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It's looking less likely the U.S. will hit Biden's July 4 vaccine goal

President Biden has said he wants to see 70 percent of American adults at least partially vaccinated by July 4, but for this to happen, roughly 16 million people have to receive their first dose in the next few weeks, The Associated Press reports.

Two months ago, almost 2 million people were getting vaccinated per day, and that has since dropped to 400,000 a day. In 14 states, at least 70 percent of adults have had at least one vaccine, and 12 other states are on track to hit this target by July 4. Jeff Zients, the White House COVID-19 coordinator, asked governors in a conference call Tuesday to pull "out all the stops" to increase vaccinations in June. "We need your leadership on the ground — which is where it matters the most — more than ever," he said.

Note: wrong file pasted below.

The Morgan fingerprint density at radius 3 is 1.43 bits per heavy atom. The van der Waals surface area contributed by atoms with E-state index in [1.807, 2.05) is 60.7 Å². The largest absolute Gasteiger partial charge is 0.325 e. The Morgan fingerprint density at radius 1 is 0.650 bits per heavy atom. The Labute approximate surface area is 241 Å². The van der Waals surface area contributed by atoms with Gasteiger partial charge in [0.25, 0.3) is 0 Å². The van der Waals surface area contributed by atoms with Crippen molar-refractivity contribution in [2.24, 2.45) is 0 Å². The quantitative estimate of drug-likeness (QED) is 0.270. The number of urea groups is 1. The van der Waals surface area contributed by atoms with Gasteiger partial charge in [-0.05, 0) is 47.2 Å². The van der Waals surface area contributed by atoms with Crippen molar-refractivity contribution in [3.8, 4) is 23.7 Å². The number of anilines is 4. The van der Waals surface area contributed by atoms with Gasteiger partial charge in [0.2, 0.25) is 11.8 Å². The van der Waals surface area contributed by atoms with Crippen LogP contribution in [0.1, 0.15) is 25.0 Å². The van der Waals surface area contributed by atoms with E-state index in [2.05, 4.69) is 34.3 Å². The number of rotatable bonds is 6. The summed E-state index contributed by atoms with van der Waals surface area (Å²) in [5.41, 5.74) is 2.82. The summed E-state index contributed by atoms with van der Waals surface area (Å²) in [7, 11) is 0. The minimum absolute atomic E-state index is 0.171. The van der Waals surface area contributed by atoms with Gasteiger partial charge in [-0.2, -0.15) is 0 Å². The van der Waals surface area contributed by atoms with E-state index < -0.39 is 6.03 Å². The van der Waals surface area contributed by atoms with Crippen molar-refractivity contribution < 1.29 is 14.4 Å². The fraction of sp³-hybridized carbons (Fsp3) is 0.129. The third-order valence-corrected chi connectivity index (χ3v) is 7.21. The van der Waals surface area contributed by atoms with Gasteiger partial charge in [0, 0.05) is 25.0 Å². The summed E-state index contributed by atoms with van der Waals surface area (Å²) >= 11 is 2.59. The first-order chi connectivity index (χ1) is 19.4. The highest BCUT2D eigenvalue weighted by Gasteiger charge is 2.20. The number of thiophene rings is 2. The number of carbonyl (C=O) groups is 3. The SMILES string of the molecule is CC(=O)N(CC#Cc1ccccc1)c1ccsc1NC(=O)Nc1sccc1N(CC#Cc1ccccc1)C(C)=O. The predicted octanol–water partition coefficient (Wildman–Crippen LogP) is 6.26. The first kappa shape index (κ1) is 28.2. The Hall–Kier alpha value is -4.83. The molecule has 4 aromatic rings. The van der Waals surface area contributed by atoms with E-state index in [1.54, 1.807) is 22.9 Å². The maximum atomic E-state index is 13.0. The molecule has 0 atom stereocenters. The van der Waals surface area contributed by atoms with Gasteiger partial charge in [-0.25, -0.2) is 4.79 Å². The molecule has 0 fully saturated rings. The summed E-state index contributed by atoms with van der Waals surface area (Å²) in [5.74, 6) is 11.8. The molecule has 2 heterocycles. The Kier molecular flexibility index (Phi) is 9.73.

In Mississippi, only 34 percent of the population is vaccinated, and Gov. Tate Reeves (R) called Biden's 70 percent goal "arbitrary, to say the least." With vaccination rates as low as they are in the state, it would take almost an entire year for Mississippi to reach a 70 percent vaccination rate, AP reports. On Sunday, Reeves told CNN he wants people to get vaccinated, but it's more important that cases are dropping in the state.

There are still concerns over variants spreading in the United States, like the Delta variant that surged in India and is now the dominant strain in the United Kingdom. It's believed to be deadlier and able to spread faster, and such variants are one of the reasons why more Americans need to get vaccinated, public health experts say. Incentives have been shown to work — in Ohio, after Gov. Mike DeWine (R) announced a $1 million lottery for vaccinated adults, there was a 43 percent increase in the number of vaccinations in the state. That was only temporary, though, and the numbers were down a week later.